Pine Belt, Miss. (WDAM) - School starts in a few days and the teacher shortage remains a real problem across Mississippi, including in the Pine Belt.
The Mississippi Department of Education reported 50 school districts in the Magnolia State currently lack enough educators. Critical shortage subjects include math, science and foreign language.
Multiple school districts talked with us about shortage in their district.
Laurel School District Superintendent Dr. Toy Watts said in 2018 the teacher shortage was an issue.
“Yes, actually last school year we began the year short several teachers," Watts said. “I know at the high school, in particular, we were short for math teachers.”
Watts talked about how recruitment played a major part in filling several positions.
“We had to have our own job fairs," Watts said. “And we attended at least five college fairs recruiting people for the Laurel School District and it’s been fairly successful.”
Watts said the Laurel School District has a few things they are still looking for in teachers.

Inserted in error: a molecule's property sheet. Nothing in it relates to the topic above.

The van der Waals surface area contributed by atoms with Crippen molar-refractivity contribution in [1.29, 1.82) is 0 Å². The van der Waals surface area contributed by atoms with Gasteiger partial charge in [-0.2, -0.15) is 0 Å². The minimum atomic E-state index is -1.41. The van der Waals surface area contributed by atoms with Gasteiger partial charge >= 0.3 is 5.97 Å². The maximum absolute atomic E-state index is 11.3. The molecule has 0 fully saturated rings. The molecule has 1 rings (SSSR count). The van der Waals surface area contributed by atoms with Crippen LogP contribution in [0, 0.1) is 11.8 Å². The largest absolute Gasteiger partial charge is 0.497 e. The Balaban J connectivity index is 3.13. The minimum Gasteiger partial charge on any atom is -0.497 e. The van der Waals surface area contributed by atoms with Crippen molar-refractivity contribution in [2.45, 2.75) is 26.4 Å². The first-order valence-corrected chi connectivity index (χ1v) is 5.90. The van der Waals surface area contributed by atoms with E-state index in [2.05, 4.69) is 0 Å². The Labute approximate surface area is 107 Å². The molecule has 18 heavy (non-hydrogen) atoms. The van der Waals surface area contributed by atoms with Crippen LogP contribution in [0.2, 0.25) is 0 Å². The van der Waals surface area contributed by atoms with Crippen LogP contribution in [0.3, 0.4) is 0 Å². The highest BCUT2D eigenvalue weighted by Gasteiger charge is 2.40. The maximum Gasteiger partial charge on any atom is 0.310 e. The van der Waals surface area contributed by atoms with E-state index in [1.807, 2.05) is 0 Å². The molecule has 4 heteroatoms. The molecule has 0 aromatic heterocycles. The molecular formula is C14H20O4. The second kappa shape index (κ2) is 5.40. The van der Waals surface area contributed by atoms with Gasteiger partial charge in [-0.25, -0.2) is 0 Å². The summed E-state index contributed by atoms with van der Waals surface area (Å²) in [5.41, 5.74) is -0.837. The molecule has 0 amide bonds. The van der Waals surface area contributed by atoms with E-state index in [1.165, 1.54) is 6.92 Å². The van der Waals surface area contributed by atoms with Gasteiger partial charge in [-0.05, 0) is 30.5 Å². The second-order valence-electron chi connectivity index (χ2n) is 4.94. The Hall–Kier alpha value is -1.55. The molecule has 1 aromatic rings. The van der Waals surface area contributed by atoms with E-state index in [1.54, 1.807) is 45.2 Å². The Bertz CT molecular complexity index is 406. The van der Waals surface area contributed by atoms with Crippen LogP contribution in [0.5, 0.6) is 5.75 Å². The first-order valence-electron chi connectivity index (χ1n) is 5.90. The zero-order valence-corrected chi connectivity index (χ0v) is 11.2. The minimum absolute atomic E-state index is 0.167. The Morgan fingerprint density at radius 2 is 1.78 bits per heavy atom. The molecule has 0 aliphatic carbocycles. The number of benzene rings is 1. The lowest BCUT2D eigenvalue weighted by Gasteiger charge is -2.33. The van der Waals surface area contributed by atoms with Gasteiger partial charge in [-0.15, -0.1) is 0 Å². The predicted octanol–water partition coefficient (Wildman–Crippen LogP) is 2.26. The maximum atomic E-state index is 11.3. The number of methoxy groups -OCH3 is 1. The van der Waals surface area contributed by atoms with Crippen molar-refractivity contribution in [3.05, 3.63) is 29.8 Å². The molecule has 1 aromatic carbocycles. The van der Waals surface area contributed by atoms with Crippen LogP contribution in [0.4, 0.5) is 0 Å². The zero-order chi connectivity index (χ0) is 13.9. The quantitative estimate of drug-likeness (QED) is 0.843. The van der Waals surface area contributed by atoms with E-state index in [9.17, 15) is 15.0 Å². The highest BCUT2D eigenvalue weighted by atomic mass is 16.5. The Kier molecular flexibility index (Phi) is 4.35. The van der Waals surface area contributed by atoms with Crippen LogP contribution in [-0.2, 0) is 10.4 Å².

“We can work on the skill portion if they are committed, and they love working with children and they want to make a difference," Watts said. “That’s what we’re looking for most of all.”
In 2018 students had the opportunity to take online classes on a program called Edgenuity to learn subjects like math and science, according to Watts.
“The only option we had when we started the year last year was to go to a computer program that offers instruction from a certified teacher through a computer-based format,” said Watts.
Even though districts have had to be creative in the midst of the teacher shortage, technology and computer-based systems can never replace the relationships between students and their teachers in the classroom.
WDAM caught up with other school districts across the Pine Belt, including the Lamar and Forrest County school districts. Schools within those districts tell us there is a need for teachers.
Lamar County School District Superintendent Tess Smith said it’s hard to find certified staff to fill teacher slots.
“We’re getting it done," Smith said. “But you know, sometimes you have to be a little creative with it.”